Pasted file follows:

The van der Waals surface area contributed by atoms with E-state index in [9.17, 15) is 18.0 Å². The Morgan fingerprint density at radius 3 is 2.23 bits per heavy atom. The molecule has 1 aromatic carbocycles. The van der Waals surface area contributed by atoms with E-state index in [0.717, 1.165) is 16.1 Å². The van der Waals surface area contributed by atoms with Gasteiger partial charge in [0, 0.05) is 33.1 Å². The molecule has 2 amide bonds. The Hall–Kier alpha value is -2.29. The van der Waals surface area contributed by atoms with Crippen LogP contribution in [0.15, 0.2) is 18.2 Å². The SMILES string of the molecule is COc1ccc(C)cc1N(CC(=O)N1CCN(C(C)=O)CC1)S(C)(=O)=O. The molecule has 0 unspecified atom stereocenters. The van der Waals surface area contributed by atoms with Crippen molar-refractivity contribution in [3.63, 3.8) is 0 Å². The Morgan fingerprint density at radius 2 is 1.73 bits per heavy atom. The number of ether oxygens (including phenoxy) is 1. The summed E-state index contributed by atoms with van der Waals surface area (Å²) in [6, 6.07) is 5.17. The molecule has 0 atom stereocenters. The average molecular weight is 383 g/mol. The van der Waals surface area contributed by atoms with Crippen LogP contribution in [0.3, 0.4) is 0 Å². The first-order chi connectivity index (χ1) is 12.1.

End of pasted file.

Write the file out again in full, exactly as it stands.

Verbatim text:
The van der Waals surface area contributed by atoms with E-state index in [9.17, 15) is 18.0 Å². The Morgan fingerprint density at radius 3 is 2.23 bits per heavy atom. The molecule has 1 aromatic carbocycles. The van der Waals surface area contributed by atoms with E-state index in [0.717, 1.165) is 16.1 Å². The van der Waals surface area contributed by atoms with Gasteiger partial charge in [0, 0.05) is 33.1 Å². The molecule has 2 amide bonds. The Hall–Kier alpha value is -2.29. The van der Waals surface area contributed by atoms with Crippen LogP contribution in [0.15, 0.2) is 18.2 Å². The SMILES string of the molecule is COc1ccc(C)cc1N(CC(=O)N1CCN(C(C)=O)CC1)S(C)(=O)=O. The molecule has 0 unspecified atom stereocenters. The van der Waals surface area contributed by atoms with Crippen molar-refractivity contribution in [3.63, 3.8) is 0 Å². The Morgan fingerprint density at radius 2 is 1.73 bits per heavy atom. The number of ether oxygens (including phenoxy) is 1. The summed E-state index contributed by atoms with van der Waals surface area (Å²) in [6, 6.07) is 5.17. The molecule has 0 atom stereocenters. The average molecular weight is 383 g/mol. The van der Waals surface area contributed by atoms with Crippen LogP contribution in [0.3, 0.4) is 0 Å². The first-order chi connectivity index (χ1) is 12.1.